“It is the experience and the poor work of every day which alone will ripen in the long run…”–Vincent van Gogh

A reassuring thought on days when you don’t measure up to the best work you know can do. I am now come to the last months of Van Gogh’s life as I read through his letter to Theo, and still, in describing Starry Night or a self-portrait or the famous Irises, you read his lament that he cannot do the quality work he knows he could do. His health is broken and yet he plans ahead, while you, the Reader, sigh and say to yourself “It’s not to be, lad.” A humble man who never got a break. It seems unfair and makes you wonder what Fate has planned for you….

You are Here

 “Just now I am working on a landscape with cornfields which I think as well of as, say, the white orchard; it has solidity and style. The days when I bring home a study I say to myself, If it were like this every day we might be able to get on. But the days when you come back empty-handed, and eat and sleep and spend money all the time, you feel a fool and a good-for-nothing.”–Vincent van Gogh

 “Just when I was going to start home in the morning, very early, I made a drawing of the boats. I have been here only a few months, but tell me this: Could I in Paris have done the drawing of the boats in an hour? And without the frame! [a drawing aid] I do it now without measuring, just letting my pen go.”–Vincent van Gogh

I am still reading the Van Gogh letters; our hero is only recently arrived in Arles. We all know how this story ends, but I have been surprised what a sharp, thoughtful firebrand he wa. These two passages especially caught my eye because I feel somewhere between them these days. I’ve improved somewhat over the last 3 months, and done some things I am pleased with, but I am not consistent. I long for that moment when my hand is firm and can go about tasks, now painstaking, rapidly and with assurance. There is still a great deal of work to go to get there. My trouble is finding the time with a full-time job and a bit of a life.

Learning to Draw

“For the great things are not done by impulse, but by a series of small things brought together. And great things are not something accidental, but must certainly be willed. What is drawing? How does one learn it? It is working through an invisible iron wall that seems to stand between what one feels and what one can do.” –Vincent van Gogh

It is heartening to be reading Van Gogh’s letters when it comes to learning to draw because any struggle you have, he had–and he wrote about it at great length. But van Gogh had one answer to all his troubles and that was Work! Harder, more, diligently, consistently, and as he might say, with truth and sentiment. His lofty standards make me think about what it is that satisfies me when I think I’ve done well. Is it making a nice arrangement, something pretty? Capturing a likeness? Evoking a mood? Or maybe there is more, maybe one can find that characteristic gesture, look beyond surface to character, hold onto a figure in motion, find beauty where no one has before. I’m used to hearing van Gogh characterized as all impulse and emotion, but that’s only part of a more complex picture. Vincent thinks–and he asks you to think too.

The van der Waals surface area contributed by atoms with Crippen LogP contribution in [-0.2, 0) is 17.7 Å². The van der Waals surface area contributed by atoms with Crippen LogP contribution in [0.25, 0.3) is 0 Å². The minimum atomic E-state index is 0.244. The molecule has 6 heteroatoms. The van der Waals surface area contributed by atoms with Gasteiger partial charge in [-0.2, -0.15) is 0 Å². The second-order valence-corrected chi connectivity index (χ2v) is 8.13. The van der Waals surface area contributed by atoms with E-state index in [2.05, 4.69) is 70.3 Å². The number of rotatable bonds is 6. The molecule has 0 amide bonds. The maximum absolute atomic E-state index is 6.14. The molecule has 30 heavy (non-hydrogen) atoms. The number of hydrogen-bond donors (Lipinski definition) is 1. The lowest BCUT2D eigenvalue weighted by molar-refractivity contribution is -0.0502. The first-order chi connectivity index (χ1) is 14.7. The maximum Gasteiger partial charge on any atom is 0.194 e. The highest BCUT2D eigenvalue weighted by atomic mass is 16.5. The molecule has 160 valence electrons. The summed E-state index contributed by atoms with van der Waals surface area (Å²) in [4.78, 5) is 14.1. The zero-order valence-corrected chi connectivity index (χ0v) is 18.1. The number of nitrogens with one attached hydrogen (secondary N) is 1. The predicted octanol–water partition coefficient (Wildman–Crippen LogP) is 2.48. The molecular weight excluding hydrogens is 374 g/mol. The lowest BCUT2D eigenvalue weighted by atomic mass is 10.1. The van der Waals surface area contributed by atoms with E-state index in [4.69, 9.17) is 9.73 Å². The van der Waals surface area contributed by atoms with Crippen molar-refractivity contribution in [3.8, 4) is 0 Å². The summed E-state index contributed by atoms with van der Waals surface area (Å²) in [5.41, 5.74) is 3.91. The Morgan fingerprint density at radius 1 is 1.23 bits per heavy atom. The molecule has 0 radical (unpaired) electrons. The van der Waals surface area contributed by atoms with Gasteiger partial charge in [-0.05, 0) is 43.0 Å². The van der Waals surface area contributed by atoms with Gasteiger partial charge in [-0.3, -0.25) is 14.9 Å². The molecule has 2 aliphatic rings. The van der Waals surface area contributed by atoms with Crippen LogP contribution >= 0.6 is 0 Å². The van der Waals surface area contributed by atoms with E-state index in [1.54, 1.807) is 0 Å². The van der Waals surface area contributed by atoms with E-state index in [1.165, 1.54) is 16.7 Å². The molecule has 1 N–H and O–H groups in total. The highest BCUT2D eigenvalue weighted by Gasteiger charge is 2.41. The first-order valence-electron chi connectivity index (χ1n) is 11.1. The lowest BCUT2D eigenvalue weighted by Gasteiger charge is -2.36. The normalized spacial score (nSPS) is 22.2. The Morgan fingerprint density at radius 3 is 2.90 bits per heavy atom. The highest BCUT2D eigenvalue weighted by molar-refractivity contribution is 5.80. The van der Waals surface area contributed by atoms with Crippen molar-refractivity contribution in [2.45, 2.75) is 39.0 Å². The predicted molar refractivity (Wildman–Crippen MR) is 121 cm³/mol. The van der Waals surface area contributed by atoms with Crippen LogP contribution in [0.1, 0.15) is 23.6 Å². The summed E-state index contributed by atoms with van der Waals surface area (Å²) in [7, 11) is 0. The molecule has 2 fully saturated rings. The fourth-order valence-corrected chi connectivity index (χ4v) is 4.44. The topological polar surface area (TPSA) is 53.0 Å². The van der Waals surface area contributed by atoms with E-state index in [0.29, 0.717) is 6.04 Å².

Going Wrong

climate change

“After all, your ‘method’ of work is nothing. Why be tied to any method? You will say that when you step out of your rut you don’t do as well. But what does that matter? It may come better later.”–Robert Henri

Henri is ever the advocate for the perpetual student, both of work and of life. Better to be engaged with the world around you, looking for what interests and excites you and making your art full of those feelings and enthusiasms. In the end, he believes being an artist is about pursuing those high moments in life–the art is just a record.
So, this is just a record–an imperfect one–of a series of images I enjoyed. I wish they had been less flawed, but maybe you can tell I had fun.

What is Beauty?

“No thing is beautiful. All things await the sensitive and imaginative mind that may be aroused to pleasurable emotion at sight of them. This is beauty.”–Robert Henri
Reading Henri’s Art Spirit again, a thing I’ve done every now and then over the past 30 years or so, I came upon the above remark, which I find to be a significant truth. Later, Henri goes on to say that it is useless for the student to do endless practice drawings to perfect technique if he cannot find something in the subject that excites him. He’s right–how dull that is! And yet, there are times when I pick a subject by default–I want to draw and there is a person sitting nearby–and so I begin, but in the process of observing and trying to make the drawing, I fall for the subject a bit. The man at the bottom of the page (center) was like that; he was just there and sitting still, so I had a go. I never did get him right, and I feel a little regret about that, even if it’s a nice drawing. Maybe my fondness is what makes the drawing work. I don’t know. It’s interesting to think about.